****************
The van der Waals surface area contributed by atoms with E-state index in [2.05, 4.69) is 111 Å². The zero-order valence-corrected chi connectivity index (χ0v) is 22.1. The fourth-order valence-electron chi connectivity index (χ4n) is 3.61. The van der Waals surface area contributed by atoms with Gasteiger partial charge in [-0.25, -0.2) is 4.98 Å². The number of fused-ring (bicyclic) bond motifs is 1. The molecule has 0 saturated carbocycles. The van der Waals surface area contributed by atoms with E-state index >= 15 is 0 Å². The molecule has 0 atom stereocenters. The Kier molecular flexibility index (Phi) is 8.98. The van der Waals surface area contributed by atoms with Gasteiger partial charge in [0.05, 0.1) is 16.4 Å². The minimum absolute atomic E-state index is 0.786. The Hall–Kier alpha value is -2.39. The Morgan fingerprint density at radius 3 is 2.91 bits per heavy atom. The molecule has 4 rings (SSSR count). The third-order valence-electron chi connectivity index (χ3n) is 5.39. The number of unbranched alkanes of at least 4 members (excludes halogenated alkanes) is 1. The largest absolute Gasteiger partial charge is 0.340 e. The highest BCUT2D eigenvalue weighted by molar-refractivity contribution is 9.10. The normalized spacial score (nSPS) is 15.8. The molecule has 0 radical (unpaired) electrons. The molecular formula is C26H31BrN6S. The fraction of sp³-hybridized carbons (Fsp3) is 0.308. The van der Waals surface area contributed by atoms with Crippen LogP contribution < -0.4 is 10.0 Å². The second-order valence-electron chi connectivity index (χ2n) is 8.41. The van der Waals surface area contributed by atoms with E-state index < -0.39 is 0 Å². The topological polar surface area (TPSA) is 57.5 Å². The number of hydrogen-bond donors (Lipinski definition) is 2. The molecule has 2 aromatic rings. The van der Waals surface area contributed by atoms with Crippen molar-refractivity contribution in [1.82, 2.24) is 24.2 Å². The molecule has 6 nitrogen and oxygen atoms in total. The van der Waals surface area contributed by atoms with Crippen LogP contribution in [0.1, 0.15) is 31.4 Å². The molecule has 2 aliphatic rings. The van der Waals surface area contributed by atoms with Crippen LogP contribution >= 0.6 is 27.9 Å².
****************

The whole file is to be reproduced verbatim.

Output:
The van der Waals surface area contributed by atoms with E-state index in [2.05, 4.69) is 111 Å². The zero-order valence-corrected chi connectivity index (χ0v) is 22.1. The fourth-order valence-electron chi connectivity index (χ4n) is 3.61. The van der Waals surface area contributed by atoms with Gasteiger partial charge in [-0.25, -0.2) is 4.98 Å². The number of fused-ring (bicyclic) bond motifs is 1. The molecule has 0 saturated carbocycles. The van der Waals surface area contributed by atoms with E-state index >= 15 is 0 Å². The molecule has 0 atom stereocenters. The Kier molecular flexibility index (Phi) is 8.98. The van der Waals surface area contributed by atoms with Gasteiger partial charge in [0.05, 0.1) is 16.4 Å². The minimum absolute atomic E-state index is 0.786. The Hall–Kier alpha value is -2.39. The Morgan fingerprint density at radius 3 is 2.91 bits per heavy atom. The molecule has 4 rings (SSSR count). The third-order valence-electron chi connectivity index (χ3n) is 5.39. The number of unbranched alkanes of at least 4 members (excludes halogenated alkanes) is 1. The largest absolute Gasteiger partial charge is 0.340 e. The highest BCUT2D eigenvalue weighted by molar-refractivity contribution is 9.10. The normalized spacial score (nSPS) is 15.8. The molecule has 0 radical (unpaired) electrons. The molecular formula is C26H31BrN6S. The fraction of sp³-hybridized carbons (Fsp3) is 0.308. The van der Waals surface area contributed by atoms with Crippen LogP contribution < -0.4 is 10.0 Å². The second-order valence-electron chi connectivity index (χ2n) is 8.41. The van der Waals surface area contributed by atoms with E-state index < -0.39 is 0 Å². The topological polar surface area (TPSA) is 57.5 Å². The number of hydrogen-bond donors (Lipinski definition) is 2. The molecule has 2 aromatic rings. The van der Waals surface area contributed by atoms with Crippen molar-refractivity contribution in [1.82, 2.24) is 24.2 Å². The molecule has 6 nitrogen and oxygen atoms in total. The van der Waals surface area contributed by atoms with Crippen LogP contribution in [0.1, 0.15) is 31.4 Å². The molecule has 2 aliphatic rings. The van der Waals surface area contributed by atoms with Crippen LogP contribution >= 0.6 is 27.9 Å².